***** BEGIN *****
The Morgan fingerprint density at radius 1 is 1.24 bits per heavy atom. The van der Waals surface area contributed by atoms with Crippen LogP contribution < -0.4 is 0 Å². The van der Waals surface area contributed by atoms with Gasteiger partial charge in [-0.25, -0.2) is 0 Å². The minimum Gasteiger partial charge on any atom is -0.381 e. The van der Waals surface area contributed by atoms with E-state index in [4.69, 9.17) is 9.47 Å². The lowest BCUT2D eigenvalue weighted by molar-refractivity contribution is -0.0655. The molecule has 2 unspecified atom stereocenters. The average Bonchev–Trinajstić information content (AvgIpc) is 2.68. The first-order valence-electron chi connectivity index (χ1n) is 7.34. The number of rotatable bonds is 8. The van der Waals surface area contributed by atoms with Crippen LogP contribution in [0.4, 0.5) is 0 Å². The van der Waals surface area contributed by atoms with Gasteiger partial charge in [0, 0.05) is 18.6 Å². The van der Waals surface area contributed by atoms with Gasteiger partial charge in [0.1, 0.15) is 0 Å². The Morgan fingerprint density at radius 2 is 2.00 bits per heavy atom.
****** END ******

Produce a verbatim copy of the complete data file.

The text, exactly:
The Morgan fingerprint density at radius 1 is 1.24 bits per heavy atom. The van der Waals surface area contributed by atoms with Crippen LogP contribution < -0.4 is 0 Å². The van der Waals surface area contributed by atoms with Gasteiger partial charge in [-0.25, -0.2) is 0 Å². The minimum Gasteiger partial charge on any atom is -0.381 e. The van der Waals surface area contributed by atoms with E-state index in [4.69, 9.17) is 9.47 Å². The lowest BCUT2D eigenvalue weighted by molar-refractivity contribution is -0.0655. The molecule has 2 unspecified atom stereocenters. The average Bonchev–Trinajstić information content (AvgIpc) is 2.68. The first-order valence-electron chi connectivity index (χ1n) is 7.34. The number of rotatable bonds is 8. The van der Waals surface area contributed by atoms with Crippen LogP contribution in [0.4, 0.5) is 0 Å². The van der Waals surface area contributed by atoms with Gasteiger partial charge in [0, 0.05) is 18.6 Å². The van der Waals surface area contributed by atoms with Gasteiger partial charge in [0.1, 0.15) is 0 Å². The Morgan fingerprint density at radius 2 is 2.00 bits per heavy atom.